A new study with COVID implications suggests that acceptance of vaccines by Amish in one of the largest communities (Holmes County) has plummeted in the past 10 years. It also finds that Amish would refuse COVID vaccination at a rate of almost 10-to-1. The key findings:
The response rate was 39%. Among 391 respondents, 59% did not vaccinate their children, compared to only 14% that refused all vaccinations reported by Wenger et al in the same community only a decade ago. The ultra-conservative Amish rejected vaccines more often. Amish special needs children were more likely to receive vaccines than healthy Amish children. 75% responded they would reject a COVID-19 vaccine.
A drop of 45% would appear to be dramatic. That also assumes the studies were more-or-less apples-to-apples (here’s the earlier study for reference). This latest study was sent to 1000 Amish households and relied on recipients returning the survey. It could be that those who felt most strongly against vaccination would be more motivated to fill out and return a survey.
I also don’t know how good a response rate of 39% is, but it actually feels rather high to me. I doubt you’d get even half that if asking a non-Amish population to return a health survey.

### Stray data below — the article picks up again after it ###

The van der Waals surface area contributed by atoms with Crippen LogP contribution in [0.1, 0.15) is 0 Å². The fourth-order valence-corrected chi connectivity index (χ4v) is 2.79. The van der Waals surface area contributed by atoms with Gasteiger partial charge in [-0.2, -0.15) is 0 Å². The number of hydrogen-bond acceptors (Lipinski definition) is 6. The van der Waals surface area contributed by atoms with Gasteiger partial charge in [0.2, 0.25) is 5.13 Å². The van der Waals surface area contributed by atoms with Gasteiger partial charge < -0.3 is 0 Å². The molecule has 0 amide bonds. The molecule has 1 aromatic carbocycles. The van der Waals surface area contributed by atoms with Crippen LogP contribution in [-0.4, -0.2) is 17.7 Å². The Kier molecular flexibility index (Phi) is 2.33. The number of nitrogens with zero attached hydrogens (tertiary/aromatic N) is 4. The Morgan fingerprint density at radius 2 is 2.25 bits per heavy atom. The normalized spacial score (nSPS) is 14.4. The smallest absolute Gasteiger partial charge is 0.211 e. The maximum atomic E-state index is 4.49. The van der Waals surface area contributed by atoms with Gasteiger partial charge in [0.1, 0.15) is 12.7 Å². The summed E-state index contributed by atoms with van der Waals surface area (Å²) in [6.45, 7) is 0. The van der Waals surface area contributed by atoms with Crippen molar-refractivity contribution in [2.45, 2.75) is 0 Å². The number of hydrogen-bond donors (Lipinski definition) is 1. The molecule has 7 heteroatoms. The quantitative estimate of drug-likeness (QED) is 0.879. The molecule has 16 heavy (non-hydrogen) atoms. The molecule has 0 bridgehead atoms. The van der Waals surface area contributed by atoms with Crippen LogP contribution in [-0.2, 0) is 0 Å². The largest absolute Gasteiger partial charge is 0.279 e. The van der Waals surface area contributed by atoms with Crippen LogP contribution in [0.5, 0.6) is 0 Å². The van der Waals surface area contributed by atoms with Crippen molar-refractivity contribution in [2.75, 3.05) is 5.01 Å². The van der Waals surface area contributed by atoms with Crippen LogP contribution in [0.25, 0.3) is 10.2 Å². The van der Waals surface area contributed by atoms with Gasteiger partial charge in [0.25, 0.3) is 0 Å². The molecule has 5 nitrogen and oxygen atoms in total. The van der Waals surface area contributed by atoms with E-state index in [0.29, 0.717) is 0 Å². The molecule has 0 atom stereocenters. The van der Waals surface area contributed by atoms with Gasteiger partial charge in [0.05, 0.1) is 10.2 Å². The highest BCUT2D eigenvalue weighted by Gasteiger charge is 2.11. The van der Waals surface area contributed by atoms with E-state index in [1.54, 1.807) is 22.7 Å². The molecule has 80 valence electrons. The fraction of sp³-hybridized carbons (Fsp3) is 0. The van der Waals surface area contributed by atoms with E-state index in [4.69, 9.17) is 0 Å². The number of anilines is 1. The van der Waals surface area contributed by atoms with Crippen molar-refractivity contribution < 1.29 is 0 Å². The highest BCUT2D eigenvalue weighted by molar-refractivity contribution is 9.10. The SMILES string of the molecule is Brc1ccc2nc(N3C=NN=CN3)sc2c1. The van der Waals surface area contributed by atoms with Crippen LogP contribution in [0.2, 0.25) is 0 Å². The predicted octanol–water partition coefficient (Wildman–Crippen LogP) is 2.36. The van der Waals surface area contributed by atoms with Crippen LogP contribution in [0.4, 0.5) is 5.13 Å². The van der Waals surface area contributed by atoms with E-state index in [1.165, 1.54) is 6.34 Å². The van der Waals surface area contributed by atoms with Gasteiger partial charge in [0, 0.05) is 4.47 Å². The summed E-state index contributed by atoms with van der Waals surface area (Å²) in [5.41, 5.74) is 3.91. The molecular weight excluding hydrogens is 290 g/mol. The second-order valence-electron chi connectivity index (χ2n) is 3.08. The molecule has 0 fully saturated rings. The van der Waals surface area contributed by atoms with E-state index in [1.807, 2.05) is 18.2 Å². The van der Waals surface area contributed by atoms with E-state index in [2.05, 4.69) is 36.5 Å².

The most attention-getting number of course is 75% rejecting a COVID vaccine. Only 8% said they would accept it.
There are some interesting insights found in the study. What – and especially who – influences acceptance of vaccines? The authors identify several factors:
Fear of adverse effects was the most common reason to reject vaccines. Families that accepted vaccines were more likely to cite a healthcare worker as the primary influence to vaccinate. Wives were more likely to cite their spouse as the primary influence to vaccinate. Families that rejected vaccines were more likely to state their bishop was the most influential person on vaccination.
Health care workers, male spouses, and bishops carry weight here. In the study body they also note the influence of alternative medicine practitioners or “natural doctor” on those who would reject the COVID vaccine.
Conclusion & A Question
The study’s conclusion:
The Holmes County Amish have decreasing vaccine acceptance. Efforts to improve vaccination will require a targeted focus on the primary influences and beliefs of sub-populations within the Amish. Physician advocacy, peer mentorship, father-directed education, and close partnership with Church leadership will be needed to limit vaccine-preventable disease. The Amish may be at risk for low uptake of a COVID-19 vaccine.
The study makes note that vaccine acceptance in the general population has also declined in the past decade.
Also of note – the study was carried out with the survey mailing happening in April 2020 – near the very beginning of the US COVID experience.
Have restrictions – and possibly educational efforts – in the ensuing 9+ months caused some to become more open to a COVID vaccination?
Image credit: Anna Nolte
You might also like:
Follow Amish America on our pages: